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Network Security

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Network Security

- Hash Function
- Block Cipher
- Public Key / Private Key

- We used SHA-1 in our project.
- SHA-1 takes no more than 2^64 bits as input and returns a 160-bit output.
- SHA stands for Secure Hash Function.
- Other hash functions include MD5 which returns 128 bits, and the SHA-2 functions.

- Collision resistance. Informally, you cannot find two strings with the same hash.
- One-way. Informally, given the hash, you cannot reconstruct the original string.

- Here, “cannot “ means computationally infeasible.
- There is no absolute security. If you have all the resources in the world, nothing is secure from you.

- If there are x people in the room, what is the probability that there are at least two people having the same birthday?

- The probability that no same birthday is (365/365)(364/365)(363/365)…((365-x+1)/365)
- From wiki:

- Consider one strategy to break the SHA-1: Try random strings until a collision is found.
- How many strings you think you need until a collision is found?
- Roughly, if you try of 2^80 times, the probability of getting a collision is >0.5.
- In 2005, Xiaoyun Wang found a flaw in SHA-1 such that it is possible to find a collision in 2^69 calculations.

- The basic need – given a message in plain text, encrypt it, such that no one can know the content of the message. But the receiver should be able to decrypt it to produce the original message.
- Like simple substitution.

- AES is a Block Cipher, means that it maps a fixed-length (128 bits) input to a fixed-length (128 bits) output.
- Given the same input bits, the Block Cipher always returns the same output bits. So, it is a mapping from the input to the output.
- The decryption algorithm is just the reverse mapping.

- The AES algorithm is known to the world. So if you can use AES to encrypt your data, anyone will be able to use the AES to decrypt your data and you achieved nothing.
- So, you must make your encryption unique, even if you are using a well-known algorithm.
- How?
- By having a key. The encryption result for one key is unique to other keys.

- AES takes 128-bit input and turn it into 128-bit output with the help of a 128 bit key (or 192, or 256). (Skype uses 256 bit key)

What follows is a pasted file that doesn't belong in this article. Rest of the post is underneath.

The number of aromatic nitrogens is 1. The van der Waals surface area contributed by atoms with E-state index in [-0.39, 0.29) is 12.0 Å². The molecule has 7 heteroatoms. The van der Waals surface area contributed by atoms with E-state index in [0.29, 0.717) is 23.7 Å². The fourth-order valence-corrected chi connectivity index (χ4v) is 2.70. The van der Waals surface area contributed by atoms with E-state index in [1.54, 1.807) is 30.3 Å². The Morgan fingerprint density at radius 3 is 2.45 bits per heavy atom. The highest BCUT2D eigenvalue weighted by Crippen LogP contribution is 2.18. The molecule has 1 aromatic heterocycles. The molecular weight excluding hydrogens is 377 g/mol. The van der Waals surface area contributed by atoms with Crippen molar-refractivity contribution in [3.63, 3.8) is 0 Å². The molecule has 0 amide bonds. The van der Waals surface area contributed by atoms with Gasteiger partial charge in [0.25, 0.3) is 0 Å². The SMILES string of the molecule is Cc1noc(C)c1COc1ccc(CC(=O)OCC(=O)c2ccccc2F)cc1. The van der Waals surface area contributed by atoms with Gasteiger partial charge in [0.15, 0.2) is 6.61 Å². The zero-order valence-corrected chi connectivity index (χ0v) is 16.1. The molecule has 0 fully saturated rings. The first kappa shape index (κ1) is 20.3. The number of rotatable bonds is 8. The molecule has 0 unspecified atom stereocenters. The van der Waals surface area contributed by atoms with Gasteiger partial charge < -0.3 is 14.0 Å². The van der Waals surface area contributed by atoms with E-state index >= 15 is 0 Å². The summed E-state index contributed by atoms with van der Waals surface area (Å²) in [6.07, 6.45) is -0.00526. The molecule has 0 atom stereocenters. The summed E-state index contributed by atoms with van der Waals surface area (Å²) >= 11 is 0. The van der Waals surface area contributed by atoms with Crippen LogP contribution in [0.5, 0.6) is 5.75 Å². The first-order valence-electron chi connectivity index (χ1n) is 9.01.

- The key is expanded into 11 sub-keys (K0, K1, …, K10.)
- s = M xor K0.
- Then the following is executed 10 rounds.
- s = SBOX(s).
- s = shift_row(s).
- s = mix_col(s) [if not the last round]
- s = s xor Ki.

- Return s.

- The S BOX simply maps the input to an output according to a predetermined mapping.
- The shift_row() does the following. Regard the 16-byte s as a 4 by 4 matrix.

s0 s4 s8 s12

s1 s5 s9 s13

s2 s6 s10 s14

s3 s7 s11 s15

s0 s1 s2 s3

s5 s9 s13 s1

S10 s14 s2 s6

s15 s3 s7 s11

- The mix_col does the following. ai is 4 bytes.

a0

a1

a2

a3

02 02 01 01

01 02 03 01

01 02 02 03

03 01 01 02

a0

a1

a2

a3

=

- AES can also be used for other purposes.
- For example, you can pick a random key, then use AES to generate random numbers.

- ECB –Electronic Code Book Mode. Break the entire file into blocks, and encode every block individually.
- Problems. The example in the book. You can replace a block if it is good for you.
- If you know the message is <name> followed by <salary>, you can replace your salary with someone else’s salary if you know that he/she makes more than you do, without knowing exactly the content!

- Encryption:
- C0 = E(P0 xor IV).
- C1 = E(P1 xor C0), and so on.
- IV is transmitted in plain text.

- Decryption:
- P0 = IV xor D(C0)
- P1 = C0 xor D(C1), and so on.

- So, same message won’t result in the same code.

- T0 = E(IV).
- T1 = E(T0), and so on.
- C = P xor T.
- Don’t use the same stream twice.

- Ti = E(IV+i).
- Ci = Pi xor Ti.
- The advantage is that you can randomly access any block.
- Used by Skype. Often called ICM (Integer counter mode).
- ECB also supports random access. Does it have the same problem as ECB? No, because the IVs are different.

- Consider Skype, how do you think that two Skype users can share the same AES key?

- Everyone has a public key and private key.
- With B’s public key (pkB) A can encode data that only B can decode with his private key (skB) because other people does not have B’s private key.
- D_skB[E_pkB(W)] = W
- E_pkB[D_skB(W)] = W

- So, A can choose a 128-bit string W as the session key and send E_pkB(W) to B. B runs the decryption algorithm to get D_skB[E_pkB(W)] = W.
- Skype actually asks two ends to both contribute 128 bits to make the 256-bit session key.

- Most common, the RSA algorithm is used to get the public key/private key.
- Choose two large primes, p and q.
- Compute n=pq and z=(p-1)(q-1).
- Choose a large number relatively prime to z and call it d.
- Find e such that ed = 1 mod z. (such e must exist)

- (e,n) is the public key for encoding and (d,n) is the private key for decoding.

- To encrypt a message M, C=Me mod n.
- To decrypt from C, M = Cd mod n.
- D_skB[E_pkB(M)] = M
- E_pkB[D_skB(M)] = M.

- Let p=3, q=11,
- n=33, z=20.
- Choose d=7, because 7 and 20 have no common factors
- For e, it must satisfy 7e = 1 mod 20, which gives us 3.
- So the public key is (3,33) and the private key is (7,33).

- If M=19,
- C=193 mod 33 = 6859 mod 33 = 28
- 287 mod 33 = 13492928512 mod 33 = 19

- The problem is, given (d,n), can you figure out e?
- It is difficult.
- You can try to find p and q given n. If you indeed can, then you get z. Given z and d, you get e.
- But it is difficult to factor large numbers.